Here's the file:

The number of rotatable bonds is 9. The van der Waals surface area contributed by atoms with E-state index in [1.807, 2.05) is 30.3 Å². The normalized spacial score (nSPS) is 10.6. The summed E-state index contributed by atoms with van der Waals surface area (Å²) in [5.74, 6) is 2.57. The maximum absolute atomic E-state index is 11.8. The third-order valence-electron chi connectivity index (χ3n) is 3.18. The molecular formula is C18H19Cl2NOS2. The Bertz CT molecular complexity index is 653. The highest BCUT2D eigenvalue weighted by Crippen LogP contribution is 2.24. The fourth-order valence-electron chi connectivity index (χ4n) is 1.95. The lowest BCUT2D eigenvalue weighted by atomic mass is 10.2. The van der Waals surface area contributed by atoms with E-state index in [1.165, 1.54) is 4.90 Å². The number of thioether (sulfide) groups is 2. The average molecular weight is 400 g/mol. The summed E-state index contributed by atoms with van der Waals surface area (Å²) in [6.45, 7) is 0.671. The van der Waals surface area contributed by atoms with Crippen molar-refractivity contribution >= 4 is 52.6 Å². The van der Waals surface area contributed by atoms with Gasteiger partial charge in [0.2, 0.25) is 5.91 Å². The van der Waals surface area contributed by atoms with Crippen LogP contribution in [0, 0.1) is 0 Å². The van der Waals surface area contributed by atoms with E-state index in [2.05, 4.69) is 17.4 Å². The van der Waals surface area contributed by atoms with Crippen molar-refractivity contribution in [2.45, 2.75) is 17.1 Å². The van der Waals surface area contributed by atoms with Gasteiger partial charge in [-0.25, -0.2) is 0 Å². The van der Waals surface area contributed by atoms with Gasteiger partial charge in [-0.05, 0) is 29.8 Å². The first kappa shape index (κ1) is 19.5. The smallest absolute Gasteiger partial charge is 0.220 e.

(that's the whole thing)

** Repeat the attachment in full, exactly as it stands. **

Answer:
The number of rotatable bonds is 9. The van der Waals surface area contributed by atoms with E-state index in [1.807, 2.05) is 30.3 Å². The normalized spacial score (nSPS) is 10.6. The summed E-state index contributed by atoms with van der Waals surface area (Å²) in [5.74, 6) is 2.57. The maximum absolute atomic E-state index is 11.8. The third-order valence-electron chi connectivity index (χ3n) is 3.18. The molecular formula is C18H19Cl2NOS2. The Bertz CT molecular complexity index is 653. The highest BCUT2D eigenvalue weighted by Crippen LogP contribution is 2.24. The fourth-order valence-electron chi connectivity index (χ4n) is 1.95. The lowest BCUT2D eigenvalue weighted by atomic mass is 10.2. The van der Waals surface area contributed by atoms with E-state index in [1.165, 1.54) is 4.90 Å². The number of thioether (sulfide) groups is 2. The average molecular weight is 400 g/mol. The summed E-state index contributed by atoms with van der Waals surface area (Å²) in [6.45, 7) is 0.671. The van der Waals surface area contributed by atoms with Crippen molar-refractivity contribution >= 4 is 52.6 Å². The van der Waals surface area contributed by atoms with Gasteiger partial charge in [0.2, 0.25) is 5.91 Å². The van der Waals surface area contributed by atoms with Crippen LogP contribution in [0, 0.1) is 0 Å². The van der Waals surface area contributed by atoms with E-state index in [2.05, 4.69) is 17.4 Å². The van der Waals surface area contributed by atoms with Crippen molar-refractivity contribution in [2.45, 2.75) is 17.1 Å². The van der Waals surface area contributed by atoms with Gasteiger partial charge in [-0.25, -0.2) is 0 Å². The van der Waals surface area contributed by atoms with Gasteiger partial charge in [-0.05, 0) is 29.8 Å². The first kappa shape index (κ1) is 19.5. The smallest absolute Gasteiger partial charge is 0.220 e.